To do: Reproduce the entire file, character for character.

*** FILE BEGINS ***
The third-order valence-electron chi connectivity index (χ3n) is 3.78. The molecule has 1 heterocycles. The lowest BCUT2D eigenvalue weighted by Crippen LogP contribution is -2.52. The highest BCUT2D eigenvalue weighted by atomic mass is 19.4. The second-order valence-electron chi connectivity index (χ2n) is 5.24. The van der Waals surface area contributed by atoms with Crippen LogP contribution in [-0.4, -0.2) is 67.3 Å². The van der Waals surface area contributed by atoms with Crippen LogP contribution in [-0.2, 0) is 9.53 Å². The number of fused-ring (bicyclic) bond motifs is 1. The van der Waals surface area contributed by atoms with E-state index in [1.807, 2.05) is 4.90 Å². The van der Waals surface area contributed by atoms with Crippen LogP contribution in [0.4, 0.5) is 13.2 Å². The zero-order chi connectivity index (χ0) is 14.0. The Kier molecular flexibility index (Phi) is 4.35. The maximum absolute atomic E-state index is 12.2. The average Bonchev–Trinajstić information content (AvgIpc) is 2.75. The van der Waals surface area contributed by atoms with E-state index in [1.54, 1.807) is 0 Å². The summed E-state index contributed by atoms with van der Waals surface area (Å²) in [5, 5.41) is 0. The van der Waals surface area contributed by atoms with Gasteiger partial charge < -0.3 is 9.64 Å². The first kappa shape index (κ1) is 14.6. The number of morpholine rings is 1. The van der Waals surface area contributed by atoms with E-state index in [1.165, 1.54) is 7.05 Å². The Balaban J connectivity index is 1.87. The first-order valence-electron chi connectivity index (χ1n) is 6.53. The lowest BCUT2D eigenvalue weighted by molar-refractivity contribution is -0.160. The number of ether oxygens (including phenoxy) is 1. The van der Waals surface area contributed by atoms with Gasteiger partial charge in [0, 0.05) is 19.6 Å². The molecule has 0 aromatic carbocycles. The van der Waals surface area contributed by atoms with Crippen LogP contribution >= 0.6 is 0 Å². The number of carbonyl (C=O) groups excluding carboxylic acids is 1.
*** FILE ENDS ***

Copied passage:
The third-order valence-electron chi connectivity index (χ3n) is 3.78. The molecule has 1 heterocycles. The lowest BCUT2D eigenvalue weighted by Crippen LogP contribution is -2.52. The highest BCUT2D eigenvalue weighted by atomic mass is 19.4. The second-order valence-electron chi connectivity index (χ2n) is 5.24. The van der Waals surface area contributed by atoms with Crippen LogP contribution in [-0.4, -0.2) is 67.3 Å². The van der Waals surface area contributed by atoms with Crippen LogP contribution in [-0.2, 0) is 9.53 Å². The number of fused-ring (bicyclic) bond motifs is 1. The van der Waals surface area contributed by atoms with E-state index in [1.807, 2.05) is 4.90 Å². The van der Waals surface area contributed by atoms with Crippen LogP contribution in [0.4, 0.5) is 13.2 Å². The zero-order chi connectivity index (χ0) is 14.0. The Kier molecular flexibility index (Phi) is 4.35. The maximum absolute atomic E-state index is 12.2. The average Bonchev–Trinajstić information content (AvgIpc) is 2.75. The van der Waals surface area contributed by atoms with E-state index in [1.54, 1.807) is 0 Å². The summed E-state index contributed by atoms with van der Waals surface area (Å²) in [5, 5.41) is 0. The van der Waals surface area contributed by atoms with Gasteiger partial charge < -0.3 is 9.64 Å². The first kappa shape index (κ1) is 14.6. The number of morpholine rings is 1. The van der Waals surface area contributed by atoms with E-state index in [1.165, 1.54) is 7.05 Å². The Balaban J connectivity index is 1.87. The first-order valence-electron chi connectivity index (χ1n) is 6.53. The lowest BCUT2D eigenvalue weighted by molar-refractivity contribution is -0.160. The number of ether oxygens (including phenoxy) is 1. The van der Waals surface area contributed by atoms with Gasteiger partial charge in [0, 0.05) is 19.6 Å². The molecule has 0 aromatic carbocycles. The van der Waals surface area contributed by atoms with Crippen LogP contribution >= 0.6 is 0 Å². The number of carbonyl (C=O) groups excluding carboxylic acids is 1.